Effectiveness of drug postmarketing all-case surveillance as a safety measure in Japan

Ther Adv Drug Saf. 2021 Dec 16;12:20420986211065215. doi: 10.1177/20420986211065215. eCollection 2021.

ABSTRACT

INTRODUCTION: The drug pharmacovigilance system in Japan is similar to those in the European Union (EU) and the United States. As a unique Japanese pharmacovigilance program, postmarketing all-case surveillance (PMACS) is required. PMACS plays a key role for postmarketing activities, but there are challenges that place much burden on PMACS conduct. This study investigates the impact of PMACS on postmarketing activities in Japan and proposes its potential improvement. This study also seeks the possibility to expand PMACS beyond Japan.

MATERIALS AND METHODS: Reexamination reports issued from 2017 to 2019 were identified in September 2020 by searching ‘reexamination report’ and ‘201701’ to ‘201912’ on the Pharmaceuticals and Medical Devices Agency website. The corresponding Package Insert (PI) change orders and premarketing review reports were also identified. Reviewing these regulatory documents allowed for investigation of the PMACS impact on postmarketing activities.

RESULTS: More than half (57%) of the drugs with PMACS had ‘Limited dosing experience in Japan’ as a reason for the PMACS requirement. As a safety measure, no PI change orders were imposed on 33% and 28% of drugs with and without PMACS, respectively. The means of the number of PI change orders were 2.23 and 2.14 for drugs with and without PMACS, respectively. There were no reexamination reports mentioning any concerns related to efficacy.

DISCUSSION AND CONCLUSION: PMACS should not be imposed only because of limited dosing experience in Japan at the premarketing stage. Rather, PMACS should focus on (1) collection of safety data (not efficacy), (2) necessity of distribution control, and/or (3) collection of case details for drugs with a limited treated population. PMACS also has the potential to be utilized in the EU and the United States, as their regulatory frameworks are acceptable for PMACS. Naglazyme (galsulfase) is a case where the PMACS-like studies have been required in each region.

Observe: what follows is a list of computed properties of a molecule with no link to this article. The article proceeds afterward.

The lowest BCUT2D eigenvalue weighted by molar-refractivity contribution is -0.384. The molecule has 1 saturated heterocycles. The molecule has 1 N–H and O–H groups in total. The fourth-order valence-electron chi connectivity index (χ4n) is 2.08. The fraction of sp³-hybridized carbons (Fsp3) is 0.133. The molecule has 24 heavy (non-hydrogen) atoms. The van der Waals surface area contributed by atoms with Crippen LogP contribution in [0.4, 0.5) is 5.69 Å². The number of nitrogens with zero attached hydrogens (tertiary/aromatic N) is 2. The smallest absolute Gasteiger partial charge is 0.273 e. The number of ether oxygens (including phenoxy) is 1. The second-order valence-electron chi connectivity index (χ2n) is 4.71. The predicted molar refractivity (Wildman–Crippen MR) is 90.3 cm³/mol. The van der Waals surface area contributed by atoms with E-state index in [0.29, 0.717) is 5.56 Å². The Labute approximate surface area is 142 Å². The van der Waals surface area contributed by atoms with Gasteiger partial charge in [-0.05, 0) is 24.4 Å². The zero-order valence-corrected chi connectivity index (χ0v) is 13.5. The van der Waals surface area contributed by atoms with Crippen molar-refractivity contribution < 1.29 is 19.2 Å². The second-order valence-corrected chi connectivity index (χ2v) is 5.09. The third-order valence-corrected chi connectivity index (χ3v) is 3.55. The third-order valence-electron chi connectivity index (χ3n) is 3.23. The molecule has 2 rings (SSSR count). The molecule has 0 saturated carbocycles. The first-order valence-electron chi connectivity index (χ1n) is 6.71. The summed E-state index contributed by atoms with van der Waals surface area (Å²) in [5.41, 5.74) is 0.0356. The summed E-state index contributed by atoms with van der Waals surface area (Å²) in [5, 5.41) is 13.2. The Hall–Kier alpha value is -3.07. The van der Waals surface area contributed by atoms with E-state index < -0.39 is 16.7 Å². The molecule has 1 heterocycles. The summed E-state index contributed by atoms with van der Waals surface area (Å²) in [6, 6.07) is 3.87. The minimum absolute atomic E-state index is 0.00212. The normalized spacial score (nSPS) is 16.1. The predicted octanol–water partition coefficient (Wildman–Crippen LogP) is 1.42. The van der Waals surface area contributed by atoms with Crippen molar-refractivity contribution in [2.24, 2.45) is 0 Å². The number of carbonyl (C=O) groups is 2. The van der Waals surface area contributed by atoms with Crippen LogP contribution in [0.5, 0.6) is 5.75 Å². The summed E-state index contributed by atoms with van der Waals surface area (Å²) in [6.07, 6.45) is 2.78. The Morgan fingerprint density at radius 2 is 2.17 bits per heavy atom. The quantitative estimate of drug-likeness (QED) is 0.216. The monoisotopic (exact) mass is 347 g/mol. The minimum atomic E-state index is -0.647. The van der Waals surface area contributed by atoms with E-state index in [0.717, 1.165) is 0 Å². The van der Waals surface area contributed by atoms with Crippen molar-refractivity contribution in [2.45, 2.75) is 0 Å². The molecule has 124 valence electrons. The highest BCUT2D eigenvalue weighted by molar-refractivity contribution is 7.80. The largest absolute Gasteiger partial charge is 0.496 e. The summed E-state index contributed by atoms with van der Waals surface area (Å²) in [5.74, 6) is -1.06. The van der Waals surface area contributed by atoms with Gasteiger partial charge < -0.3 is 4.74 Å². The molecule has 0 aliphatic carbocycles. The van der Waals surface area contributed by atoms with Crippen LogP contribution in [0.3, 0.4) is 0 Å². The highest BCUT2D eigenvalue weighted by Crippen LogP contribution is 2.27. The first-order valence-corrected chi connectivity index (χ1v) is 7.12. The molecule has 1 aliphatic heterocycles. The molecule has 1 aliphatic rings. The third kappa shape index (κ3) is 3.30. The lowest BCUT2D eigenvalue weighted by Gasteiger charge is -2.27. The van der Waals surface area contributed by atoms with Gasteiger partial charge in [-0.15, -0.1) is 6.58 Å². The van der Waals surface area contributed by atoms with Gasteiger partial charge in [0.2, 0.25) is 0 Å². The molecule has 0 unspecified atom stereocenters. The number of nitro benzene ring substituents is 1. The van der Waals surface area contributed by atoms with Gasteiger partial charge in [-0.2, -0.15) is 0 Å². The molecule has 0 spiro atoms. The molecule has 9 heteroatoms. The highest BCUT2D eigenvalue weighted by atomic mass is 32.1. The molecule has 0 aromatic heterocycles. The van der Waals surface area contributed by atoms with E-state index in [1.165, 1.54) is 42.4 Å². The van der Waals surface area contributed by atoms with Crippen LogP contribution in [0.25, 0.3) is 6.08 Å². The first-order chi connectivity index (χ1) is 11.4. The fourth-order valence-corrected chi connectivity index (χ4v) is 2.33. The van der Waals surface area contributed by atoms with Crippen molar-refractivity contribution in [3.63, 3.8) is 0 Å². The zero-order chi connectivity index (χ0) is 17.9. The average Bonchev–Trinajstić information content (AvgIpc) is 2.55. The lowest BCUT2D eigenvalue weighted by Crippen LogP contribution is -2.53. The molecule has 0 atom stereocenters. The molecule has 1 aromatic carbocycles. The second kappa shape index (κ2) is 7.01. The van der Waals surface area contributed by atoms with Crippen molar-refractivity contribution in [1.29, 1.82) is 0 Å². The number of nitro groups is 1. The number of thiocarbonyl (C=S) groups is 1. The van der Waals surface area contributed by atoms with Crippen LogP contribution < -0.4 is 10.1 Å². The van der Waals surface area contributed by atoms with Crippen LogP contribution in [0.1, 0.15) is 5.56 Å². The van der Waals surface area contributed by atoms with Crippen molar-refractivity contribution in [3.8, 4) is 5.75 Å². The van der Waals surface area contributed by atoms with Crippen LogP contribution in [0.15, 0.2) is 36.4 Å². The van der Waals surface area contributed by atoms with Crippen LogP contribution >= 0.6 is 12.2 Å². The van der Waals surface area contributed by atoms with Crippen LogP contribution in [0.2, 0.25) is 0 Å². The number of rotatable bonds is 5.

PLAIN LANGUAGE SUMMARY: Effectiveness of data collection for all patients who receive a new drug as a safety measure in Japan: Introduction:: In Japan, a drug company is obligated to conduct data collection after a new drug launch as an approval condition. The obligation is a unique Japanese requirement where a company must collect data from all patients receiving the drug in Japan in cooperation with hospitals. This is expected to contribute to intensive data collection and better drug distribution control and could potentially be useful in countries beyond Japan. However, no clear criteria have been established for decision making, despite the significant burden for companies and hospitals. Therefore, this study aimed to investigate the impact of the obligation on safety measures and efficacy data collection and propose a potentially improved drug scope to impose the obligation.Materials and Methods:: Reexamination of reports issued by the Pharmaceuticals and Medical Devices Agency between 2017-2019.Results:: More than half (57%) of the included drugs had ‘Limited dosing experience in Japan’ as a reason for the obligation being required. However, regulatory order to change drug label, an action based on safety signal identification, was imposed on 33% and 28% of drugs with and without the obligation, respectively. The means of the number of the label change orders were 2.23 and 2.14 for drugs with and without obligation, respectively. Meanwhile, some drugs were highlighted as potential factors for better application of the obligation.Conclusion:: According to these results, the obligation should be imposed on a limited number of drugs by focusing not on dosing experience in Japan but on safety (not efficacy) data collection, necessity of distribution control, and/or collection of case details for drugs with a limited treated population. The obligation also has the potential to be utilized in the EU and the United States, as their regulatory frameworks are acceptable for the obligation.

PMID:34987750 | PMC:PMC8689626 | DOI:10.1177/20420986211065215

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